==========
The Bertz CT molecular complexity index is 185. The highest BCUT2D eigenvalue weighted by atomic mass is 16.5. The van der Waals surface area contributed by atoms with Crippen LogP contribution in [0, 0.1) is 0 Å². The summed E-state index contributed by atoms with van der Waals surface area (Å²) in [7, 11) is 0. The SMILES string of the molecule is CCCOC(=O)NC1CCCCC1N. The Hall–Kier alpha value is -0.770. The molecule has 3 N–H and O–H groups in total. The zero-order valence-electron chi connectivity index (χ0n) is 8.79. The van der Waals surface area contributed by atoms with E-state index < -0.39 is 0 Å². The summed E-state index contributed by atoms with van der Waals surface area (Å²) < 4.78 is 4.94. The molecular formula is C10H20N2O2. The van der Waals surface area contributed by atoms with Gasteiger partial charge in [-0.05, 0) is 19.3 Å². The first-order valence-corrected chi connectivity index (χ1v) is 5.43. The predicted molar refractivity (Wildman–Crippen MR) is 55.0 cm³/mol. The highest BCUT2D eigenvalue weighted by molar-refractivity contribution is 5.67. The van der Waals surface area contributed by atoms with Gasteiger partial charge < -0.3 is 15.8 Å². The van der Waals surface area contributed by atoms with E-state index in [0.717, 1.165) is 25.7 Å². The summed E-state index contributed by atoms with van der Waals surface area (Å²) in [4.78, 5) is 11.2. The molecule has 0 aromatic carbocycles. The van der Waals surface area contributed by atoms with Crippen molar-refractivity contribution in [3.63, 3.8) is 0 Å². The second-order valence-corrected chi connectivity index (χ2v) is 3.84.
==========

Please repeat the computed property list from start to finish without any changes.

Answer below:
The Bertz CT molecular complexity index is 185. The highest BCUT2D eigenvalue weighted by atomic mass is 16.5. The van der Waals surface area contributed by atoms with Crippen LogP contribution in [0, 0.1) is 0 Å². The summed E-state index contributed by atoms with van der Waals surface area (Å²) in [7, 11) is 0. The SMILES string of the molecule is CCCOC(=O)NC1CCCCC1N. The Hall–Kier alpha value is -0.770. The molecule has 3 N–H and O–H groups in total. The zero-order valence-electron chi connectivity index (χ0n) is 8.79. The van der Waals surface area contributed by atoms with E-state index < -0.39 is 0 Å². The summed E-state index contributed by atoms with van der Waals surface area (Å²) < 4.78 is 4.94. The molecular formula is C10H20N2O2. The van der Waals surface area contributed by atoms with Gasteiger partial charge in [-0.05, 0) is 19.3 Å². The first-order valence-corrected chi connectivity index (χ1v) is 5.43. The predicted molar refractivity (Wildman–Crippen MR) is 55.0 cm³/mol. The highest BCUT2D eigenvalue weighted by molar-refractivity contribution is 5.67. The van der Waals surface area contributed by atoms with Gasteiger partial charge < -0.3 is 15.8 Å². The van der Waals surface area contributed by atoms with E-state index in [0.717, 1.165) is 25.7 Å². The summed E-state index contributed by atoms with van der Waals surface area (Å²) in [4.78, 5) is 11.2. The molecule has 0 aromatic carbocycles. The van der Waals surface area contributed by atoms with Crippen molar-refractivity contribution in [3.63, 3.8) is 0 Å². The second-order valence-corrected chi connectivity index (χ2v) is 3.84.